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What does "Natural Body Weight" mean?

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evilintentionsclown

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I'm into sports, lifting weights, mixed martial arts, etc. and the term "natural weight" comes up a lot. Just wondering if anyone can explain someones natural body weight to me. My current idea is how much you weigh just walking around in your daily life and not working out. Like I can naturally stay around 225 right now without working out, pretty much no matter what I eat, but If I were to start working out and dieting right I could drop down around 185-190. It wouldn't be natural thought because I would have to keep dieting and exercising to maintain the weight. Thanks in advance.

Post #1   7/17/10 4:03:53AM   

Rush

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You natural body weight, in my opinion, is your stable weight that you can maintain with light to moderate physical activity and a balanced diet with an average caloric intake.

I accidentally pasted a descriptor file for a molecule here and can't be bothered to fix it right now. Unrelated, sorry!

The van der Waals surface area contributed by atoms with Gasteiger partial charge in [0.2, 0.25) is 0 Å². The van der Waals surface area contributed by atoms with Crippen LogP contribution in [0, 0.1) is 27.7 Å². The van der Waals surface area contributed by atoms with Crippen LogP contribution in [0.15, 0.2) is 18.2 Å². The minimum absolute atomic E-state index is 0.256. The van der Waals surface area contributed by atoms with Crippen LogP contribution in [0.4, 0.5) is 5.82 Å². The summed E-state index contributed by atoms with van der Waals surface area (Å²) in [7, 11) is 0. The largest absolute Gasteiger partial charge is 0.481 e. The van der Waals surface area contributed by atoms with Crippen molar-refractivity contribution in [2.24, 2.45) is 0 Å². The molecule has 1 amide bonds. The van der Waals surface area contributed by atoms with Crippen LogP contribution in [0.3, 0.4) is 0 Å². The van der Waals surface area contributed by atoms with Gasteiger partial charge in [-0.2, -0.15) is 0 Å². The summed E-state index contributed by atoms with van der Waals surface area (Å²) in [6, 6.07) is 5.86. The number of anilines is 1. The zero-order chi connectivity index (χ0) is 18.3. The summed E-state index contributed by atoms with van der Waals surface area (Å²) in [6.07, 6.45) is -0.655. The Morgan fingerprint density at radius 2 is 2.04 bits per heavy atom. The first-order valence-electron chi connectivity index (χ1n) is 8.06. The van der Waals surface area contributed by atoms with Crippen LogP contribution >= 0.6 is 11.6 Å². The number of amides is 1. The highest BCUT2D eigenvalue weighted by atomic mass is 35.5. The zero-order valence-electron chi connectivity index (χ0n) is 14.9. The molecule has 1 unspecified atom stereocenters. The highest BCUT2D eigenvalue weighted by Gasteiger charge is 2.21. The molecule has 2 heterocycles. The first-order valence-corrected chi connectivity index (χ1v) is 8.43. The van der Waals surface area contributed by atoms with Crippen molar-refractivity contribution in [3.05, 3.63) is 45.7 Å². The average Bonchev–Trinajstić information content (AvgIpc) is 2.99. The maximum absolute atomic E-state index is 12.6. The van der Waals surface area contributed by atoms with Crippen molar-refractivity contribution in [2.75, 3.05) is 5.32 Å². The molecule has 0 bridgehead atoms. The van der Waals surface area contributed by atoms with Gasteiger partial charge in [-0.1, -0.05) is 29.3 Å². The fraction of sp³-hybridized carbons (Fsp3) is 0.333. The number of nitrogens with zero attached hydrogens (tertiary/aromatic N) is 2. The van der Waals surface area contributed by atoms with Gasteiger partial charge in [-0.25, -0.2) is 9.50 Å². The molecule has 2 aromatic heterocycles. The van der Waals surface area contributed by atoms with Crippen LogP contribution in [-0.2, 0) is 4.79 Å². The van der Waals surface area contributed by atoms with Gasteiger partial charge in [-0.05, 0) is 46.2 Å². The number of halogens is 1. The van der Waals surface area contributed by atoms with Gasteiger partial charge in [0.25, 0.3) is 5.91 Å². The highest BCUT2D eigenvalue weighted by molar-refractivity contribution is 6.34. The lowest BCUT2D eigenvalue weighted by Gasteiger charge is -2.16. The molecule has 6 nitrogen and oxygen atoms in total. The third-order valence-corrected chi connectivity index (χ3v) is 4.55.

And yes you are correct, if you maintain a body weight only by strict diet or much higher than average fitness participation, then that would not be your natural body weight. This includes both muscle and fat.


I have around three body weights that I define for myself.

1) My ultra active body weight -<155-160 lbs
2) my active body weight - 165 lbs
3) my natural body weight - 170-175 lbs


Of course your natural body weight will vary with age.

Post #2   7/17/10 1:17:30PM   

xenophon

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There seems to often be a difference between sport weight and healthy weight. Healthy weight is when you are eating and exercising well and regularly. Sport weight is your weight to compete

Take football for instance, many offensive linemen pack on extra weight to play more effectively. Often they would be more healthy at a drastically lower weight. Linemen at the upper levels are up to 100 lbs over their optimal healthy weight, like a sumo wrestler. In (combat) sports where making weight is important, it often has to do with taking weight off. Getting into a sauna to cut water weight is not healthy, nor would competing before re-hydrating. Part of many training camps is working down closer to the proper weight. This comes from diet and lots of exercise. Runners don't try to cut water weight but to lose fat to be light.

Odd note: The arbitrary weight numbers are not necessarily accurate. I read the book, The Diet Myth, and one of the chapters was on BMI and noted that the top marathoner in America and Marshall Faulk while he was a pro-bowl running back in the NFL were underweight and obese by the chart.

Post #3   10/10/10 7:11:36AM